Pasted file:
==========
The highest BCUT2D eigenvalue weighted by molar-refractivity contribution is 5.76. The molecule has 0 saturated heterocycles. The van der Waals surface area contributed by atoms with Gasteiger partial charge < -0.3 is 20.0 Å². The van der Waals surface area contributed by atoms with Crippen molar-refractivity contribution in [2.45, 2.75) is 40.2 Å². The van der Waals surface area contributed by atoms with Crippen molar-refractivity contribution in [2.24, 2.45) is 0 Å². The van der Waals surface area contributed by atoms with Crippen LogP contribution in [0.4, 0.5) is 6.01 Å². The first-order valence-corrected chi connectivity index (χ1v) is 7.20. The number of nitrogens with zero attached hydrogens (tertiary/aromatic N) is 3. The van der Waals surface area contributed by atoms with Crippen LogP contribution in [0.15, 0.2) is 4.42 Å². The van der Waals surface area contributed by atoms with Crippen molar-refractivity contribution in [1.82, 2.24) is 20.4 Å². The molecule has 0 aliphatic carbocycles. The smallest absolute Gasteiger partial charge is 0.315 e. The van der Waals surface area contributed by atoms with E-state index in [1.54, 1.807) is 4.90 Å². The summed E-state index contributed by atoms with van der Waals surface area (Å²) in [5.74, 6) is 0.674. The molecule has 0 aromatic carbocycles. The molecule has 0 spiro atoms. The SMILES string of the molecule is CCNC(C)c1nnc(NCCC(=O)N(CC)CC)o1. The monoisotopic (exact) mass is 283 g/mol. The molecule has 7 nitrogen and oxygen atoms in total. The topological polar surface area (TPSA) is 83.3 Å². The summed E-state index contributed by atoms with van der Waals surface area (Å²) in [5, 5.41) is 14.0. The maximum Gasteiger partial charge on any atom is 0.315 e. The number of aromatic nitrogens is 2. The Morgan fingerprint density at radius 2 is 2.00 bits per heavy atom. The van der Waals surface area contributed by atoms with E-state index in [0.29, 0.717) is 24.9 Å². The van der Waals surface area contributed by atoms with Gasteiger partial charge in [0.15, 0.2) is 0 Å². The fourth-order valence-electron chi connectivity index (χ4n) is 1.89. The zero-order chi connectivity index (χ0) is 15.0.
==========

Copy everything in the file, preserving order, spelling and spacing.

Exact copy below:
The highest BCUT2D eigenvalue weighted by molar-refractivity contribution is 5.76. The molecule has 0 saturated heterocycles. The van der Waals surface area contributed by atoms with Gasteiger partial charge < -0.3 is 20.0 Å². The van der Waals surface area contributed by atoms with Crippen molar-refractivity contribution in [2.45, 2.75) is 40.2 Å². The van der Waals surface area contributed by atoms with Crippen molar-refractivity contribution in [2.24, 2.45) is 0 Å². The van der Waals surface area contributed by atoms with Crippen LogP contribution in [0.4, 0.5) is 6.01 Å². The first-order valence-corrected chi connectivity index (χ1v) is 7.20. The number of nitrogens with zero attached hydrogens (tertiary/aromatic N) is 3. The van der Waals surface area contributed by atoms with Crippen LogP contribution in [0.15, 0.2) is 4.42 Å². The van der Waals surface area contributed by atoms with Crippen molar-refractivity contribution in [1.82, 2.24) is 20.4 Å². The molecule has 0 aliphatic carbocycles. The smallest absolute Gasteiger partial charge is 0.315 e. The van der Waals surface area contributed by atoms with E-state index in [1.54, 1.807) is 4.90 Å². The summed E-state index contributed by atoms with van der Waals surface area (Å²) in [5.74, 6) is 0.674. The molecule has 0 aromatic carbocycles. The molecule has 0 spiro atoms. The SMILES string of the molecule is CCNC(C)c1nnc(NCCC(=O)N(CC)CC)o1. The monoisotopic (exact) mass is 283 g/mol. The molecule has 7 nitrogen and oxygen atoms in total. The topological polar surface area (TPSA) is 83.3 Å². The summed E-state index contributed by atoms with van der Waals surface area (Å²) in [5, 5.41) is 14.0. The maximum Gasteiger partial charge on any atom is 0.315 e. The number of aromatic nitrogens is 2. The Morgan fingerprint density at radius 2 is 2.00 bits per heavy atom. The van der Waals surface area contributed by atoms with E-state index in [0.29, 0.717) is 24.9 Å². The van der Waals surface area contributed by atoms with Gasteiger partial charge in [0.15, 0.2) is 0 Å². The fourth-order valence-electron chi connectivity index (χ4n) is 1.89. The zero-order chi connectivity index (χ0) is 15.0.